This web site is the result of a meeting of long-time conservationists held in Western Oregon in the spring of 2006. The purpose was to discuss the decade-long retreat of U.S. environmental organizations from addressing domestic population and consumption growth as the key issues in both domestic and global sustainability.
The group decided the gap left by traditional environmental organizations should be filled, starting with a web site forum in which individual leaders in the conservation movement would be able to present their own positions on a comprehensive approach to sustainability and also invite the general public and members of environmental organizations to endorse and forward their views to their Congressional representatives.
Each of the conservation leaders who appears on the home page – and those who will join them over time -- has an established track record and reputation in the global, American and/or regional conservation movement. Visitors are encouraged to review their biographies and positions they advocate through the links on the home page.
Our principles include:
1. Concern about global population trends, recognizing the importance of stabilizing world population at 8 billion, and then achieving a voluntary decline to a more sustainable level;
2. Full embrace of the Cairo Population Conference (1994) recommendations including support for women’s empowerment, girl’s education and comprehensive reproductive health services, which we recognize as the best way to lower birth rates;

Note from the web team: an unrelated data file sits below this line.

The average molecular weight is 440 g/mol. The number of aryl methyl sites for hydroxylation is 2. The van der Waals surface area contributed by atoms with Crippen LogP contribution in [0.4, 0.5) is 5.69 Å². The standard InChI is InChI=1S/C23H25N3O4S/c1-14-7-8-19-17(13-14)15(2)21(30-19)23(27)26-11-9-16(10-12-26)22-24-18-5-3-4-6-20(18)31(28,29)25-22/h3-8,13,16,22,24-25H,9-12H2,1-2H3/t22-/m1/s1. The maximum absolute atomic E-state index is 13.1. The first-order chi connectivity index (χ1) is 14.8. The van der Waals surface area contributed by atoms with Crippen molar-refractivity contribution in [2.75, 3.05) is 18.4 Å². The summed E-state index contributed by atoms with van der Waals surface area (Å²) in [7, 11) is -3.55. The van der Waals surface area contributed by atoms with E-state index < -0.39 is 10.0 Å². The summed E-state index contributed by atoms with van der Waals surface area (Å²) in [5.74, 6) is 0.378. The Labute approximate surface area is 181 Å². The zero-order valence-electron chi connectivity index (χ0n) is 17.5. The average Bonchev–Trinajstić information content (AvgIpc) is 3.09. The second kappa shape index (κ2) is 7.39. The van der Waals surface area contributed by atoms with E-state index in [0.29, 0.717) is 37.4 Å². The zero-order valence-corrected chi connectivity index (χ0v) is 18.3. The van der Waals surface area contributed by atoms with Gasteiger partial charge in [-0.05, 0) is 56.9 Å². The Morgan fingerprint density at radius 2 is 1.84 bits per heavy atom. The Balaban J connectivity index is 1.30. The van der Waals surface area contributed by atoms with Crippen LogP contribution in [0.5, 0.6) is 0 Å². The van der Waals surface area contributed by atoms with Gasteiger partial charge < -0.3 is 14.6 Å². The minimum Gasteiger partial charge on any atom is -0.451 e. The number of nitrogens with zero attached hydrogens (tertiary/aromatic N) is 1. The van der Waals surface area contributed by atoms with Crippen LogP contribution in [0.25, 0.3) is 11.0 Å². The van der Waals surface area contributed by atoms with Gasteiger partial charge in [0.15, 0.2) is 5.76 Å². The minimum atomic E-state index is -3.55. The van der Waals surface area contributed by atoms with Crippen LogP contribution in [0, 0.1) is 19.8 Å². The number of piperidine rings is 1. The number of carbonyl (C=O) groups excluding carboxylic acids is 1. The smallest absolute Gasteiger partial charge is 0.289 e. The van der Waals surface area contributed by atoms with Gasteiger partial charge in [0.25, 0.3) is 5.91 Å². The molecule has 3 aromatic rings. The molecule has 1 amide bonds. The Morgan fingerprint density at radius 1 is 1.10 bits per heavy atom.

3. Concern about U.S. population growth and the multiplier effect population growth has on virtually all environmental issues, including the US consumption’s disproportionate impact on the global ecosystems;
4. Support for policies that will rein in this growth, including access to family planning services, continued legal access to abortion, comprehensive sex education in schools, and reduction in current high immigration levels;
5. Compassionate and fair treatment of immigrants, both legal and illegal, combined with a firm rejection of any supposed "right" of all people, everywhere, to immigrate to the U.S. regardless of U.S. policies;
6. Recognition of U.S. responsibility to address the “push” factors in sending countries, such as poverty and lack of opportunity generally, addressed through a combination of increased foreign aid, trade policies designed to help poor people in other countries, not just to maximize trade, and other policy changes;
7. Concern about the high level of consumption in the US and the need to significantly reduce per capita consumption of energy, water, land and other resources as quickly as possible;
8. A recognition that as citizens of the United Sates, and residents of our particular bioregions, we have a special responsibility to protect the wild and beautiful places we love, and the critters which inhabit them right here -- as well as globally.
Please address questions about this website to Bill Elder at Bill.Elder@ApplyTheBrakes.org who coordinates it on behalf of the leaders group.